every financial institution should develop and implement a response program appropriate to the
size and complexity of the institution and the nature and scope of its activities, designed to
address incidents of unauthorized access to customer information.
The introductory language in section II of the final Guidance states that a response
program should be a key part of an institution’s information security program. It also
emphasizes that a financial institution’s response program should be risk-based and describes the
components of a response program in a less prescriptive manner.
Service Provider Contracts
The Background section of the proposed Guidance elaborated on the specific provisions
that a financial institution’s contracts with its service providers should contain. The proposed
Guidance stated that a financial institution’s contract with its service provider should require the
service provider to disclose fully to the institution information related to any breach in security
resulting in an unauthorized intrusion into the institution’s customer information systems
maintained by the service provider. It stated that this disclosure would permit an institution to
expeditiously implement its response program.
Several commenters on the proposed Guidance agreed that a financial institution’s
contracts with its service providers should require the service provider to disclose fully to the
institution information related to any breach in security resulting in an unauthorized intrusion
12

Security Guidelines, III.C.1.g.

12

into the institution’s customer information systems maintained by the service provider.
However, many commenters suggested modifications to this section.
The discussion of this aspect of a financial institution’s contracts with its service
providers is in section II of the final Guidance. It has been revised as follows in response to the
comments received.
Timing of Service Provider Notification
The Agencies received a number of comments regarding the timing of a service
provider’s notice to a financial institution. One commenter suggested requiring service providers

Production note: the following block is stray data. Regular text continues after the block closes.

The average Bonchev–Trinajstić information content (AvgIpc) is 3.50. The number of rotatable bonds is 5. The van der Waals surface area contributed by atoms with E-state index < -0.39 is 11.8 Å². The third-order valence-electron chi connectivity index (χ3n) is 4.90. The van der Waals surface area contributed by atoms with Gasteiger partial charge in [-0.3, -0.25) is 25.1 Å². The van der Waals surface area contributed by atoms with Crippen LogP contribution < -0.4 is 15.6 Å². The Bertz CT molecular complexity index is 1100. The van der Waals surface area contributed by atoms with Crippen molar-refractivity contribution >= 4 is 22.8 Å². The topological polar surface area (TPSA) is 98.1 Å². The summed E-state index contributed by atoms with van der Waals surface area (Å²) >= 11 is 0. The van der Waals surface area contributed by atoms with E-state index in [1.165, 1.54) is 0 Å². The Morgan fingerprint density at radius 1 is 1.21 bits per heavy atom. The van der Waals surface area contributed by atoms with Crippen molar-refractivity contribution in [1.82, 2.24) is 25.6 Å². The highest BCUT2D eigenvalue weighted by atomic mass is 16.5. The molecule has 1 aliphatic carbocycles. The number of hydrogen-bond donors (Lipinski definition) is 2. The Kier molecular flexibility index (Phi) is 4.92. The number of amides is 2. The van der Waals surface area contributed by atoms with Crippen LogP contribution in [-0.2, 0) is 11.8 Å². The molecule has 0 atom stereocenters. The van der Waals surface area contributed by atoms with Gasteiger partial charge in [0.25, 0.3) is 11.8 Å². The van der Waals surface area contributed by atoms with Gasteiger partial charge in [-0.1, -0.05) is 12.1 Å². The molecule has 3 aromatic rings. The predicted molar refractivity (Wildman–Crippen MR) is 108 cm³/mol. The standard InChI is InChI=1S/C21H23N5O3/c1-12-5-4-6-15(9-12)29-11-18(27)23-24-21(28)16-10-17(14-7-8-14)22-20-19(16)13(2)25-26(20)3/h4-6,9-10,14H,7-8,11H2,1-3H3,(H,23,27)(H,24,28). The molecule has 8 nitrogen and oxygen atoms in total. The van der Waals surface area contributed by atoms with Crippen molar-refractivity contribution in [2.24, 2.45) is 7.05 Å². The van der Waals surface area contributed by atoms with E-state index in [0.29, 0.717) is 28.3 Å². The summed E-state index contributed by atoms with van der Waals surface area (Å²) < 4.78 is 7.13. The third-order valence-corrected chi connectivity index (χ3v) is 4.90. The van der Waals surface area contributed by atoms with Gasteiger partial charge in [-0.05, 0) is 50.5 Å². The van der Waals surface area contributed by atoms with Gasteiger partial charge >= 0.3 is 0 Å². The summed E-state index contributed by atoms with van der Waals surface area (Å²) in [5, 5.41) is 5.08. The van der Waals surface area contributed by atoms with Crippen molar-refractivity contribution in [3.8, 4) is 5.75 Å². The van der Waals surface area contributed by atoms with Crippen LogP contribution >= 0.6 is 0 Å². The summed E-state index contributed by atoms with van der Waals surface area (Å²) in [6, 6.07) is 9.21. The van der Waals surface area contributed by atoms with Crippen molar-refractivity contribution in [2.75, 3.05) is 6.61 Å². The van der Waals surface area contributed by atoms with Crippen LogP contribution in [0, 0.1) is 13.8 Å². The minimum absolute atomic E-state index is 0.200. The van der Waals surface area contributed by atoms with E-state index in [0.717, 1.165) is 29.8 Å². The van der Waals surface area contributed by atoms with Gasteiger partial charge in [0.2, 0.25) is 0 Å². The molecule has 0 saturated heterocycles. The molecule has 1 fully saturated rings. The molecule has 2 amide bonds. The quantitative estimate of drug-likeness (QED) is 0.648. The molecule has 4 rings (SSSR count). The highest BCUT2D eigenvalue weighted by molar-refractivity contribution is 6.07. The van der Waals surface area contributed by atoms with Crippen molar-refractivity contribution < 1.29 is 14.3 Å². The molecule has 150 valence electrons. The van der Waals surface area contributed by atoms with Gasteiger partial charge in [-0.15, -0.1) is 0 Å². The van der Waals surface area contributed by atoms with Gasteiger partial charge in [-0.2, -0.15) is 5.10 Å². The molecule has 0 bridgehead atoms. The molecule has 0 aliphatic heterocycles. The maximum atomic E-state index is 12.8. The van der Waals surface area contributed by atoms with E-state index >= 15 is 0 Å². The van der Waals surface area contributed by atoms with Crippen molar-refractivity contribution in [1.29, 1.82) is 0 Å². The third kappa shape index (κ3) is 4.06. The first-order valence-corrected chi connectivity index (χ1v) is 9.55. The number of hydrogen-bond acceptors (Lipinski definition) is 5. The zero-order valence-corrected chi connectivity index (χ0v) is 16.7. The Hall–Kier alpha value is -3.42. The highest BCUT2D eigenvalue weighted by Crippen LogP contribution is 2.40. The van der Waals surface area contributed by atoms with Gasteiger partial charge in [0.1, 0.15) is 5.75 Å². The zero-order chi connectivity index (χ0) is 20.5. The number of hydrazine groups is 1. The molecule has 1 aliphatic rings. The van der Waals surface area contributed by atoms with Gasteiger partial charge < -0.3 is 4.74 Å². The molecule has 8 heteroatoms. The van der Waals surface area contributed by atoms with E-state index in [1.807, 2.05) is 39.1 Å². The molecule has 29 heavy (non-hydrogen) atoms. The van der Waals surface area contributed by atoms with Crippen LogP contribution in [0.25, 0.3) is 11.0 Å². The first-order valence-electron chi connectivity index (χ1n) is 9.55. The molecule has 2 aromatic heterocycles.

to report incidents of unauthorized access to financial institutions within 24 hours after discovery
of the incident.
In response to comments on the timing of a service provider’s notice to a financial
institution, the final Guidance adds that a financial institution’s contract with its service provider
should require the service provider to take appropriate action to address incidents of
unauthorized access to the institution’s customer information, including by notifying the
institution as soon as possible of any such incident, to enable the institution to expeditiously
implement its response program. The Agencies determined that requiring notice within 24 hours
of an incident may not be practicable or appropriate in every situation, particularly where, for
example, it takes a service provider time to investigate a breach in security. Therefore, the final
Guidance does not specify a number of hours or days by which the service provider must give
notice to the financial institution.
Existing Contracts with Service Providers
Some commenters expressed concerns that they would have to rewrite their contracts
with service providers to require the disclosure described in this provision. These commenters

13

asked the Agencies to grandfather existing contracts and to apply this provision only
prospectively to new contracts. Many commenters also suggested that the final Guidance
contain a transition period to permit financial institutions to modify their existing contracts.
The Agencies have decided not to grandfather existing contracts or to add a transition
period to the final Guidance because, as stated in the proposed Guidance, this disclosure
provision is consistent with the obligations in the Security Guidelines that relate to service
provider arrangements and with existing guidance on this topic previously issued by the
Agencies.13 In order to ensure the safeguarding of customer information, financial institutions
that use service providers likely have already arranged to receive notification from the service
providers when customer information is accessed in an unauthorized manner. In light of the
comments received, however, the Agencies recognize that there are institutions that have not
formally included such a disclosure requirement in their contracts. Where this is the case, the
institution should exercise its best efforts to add a disclosure requirement to its contracts and any
new contracts should include such a provision.
Thus, the final Guidance adopts the discussion on service provider arrangements largely
as proposed. To eliminate any ambiguity regarding the application of this section to foreignbased service providers, however, the final Guidance now makes clear that a covered financial
institution14 should be capable of addressing incidents of unauthorized access to customer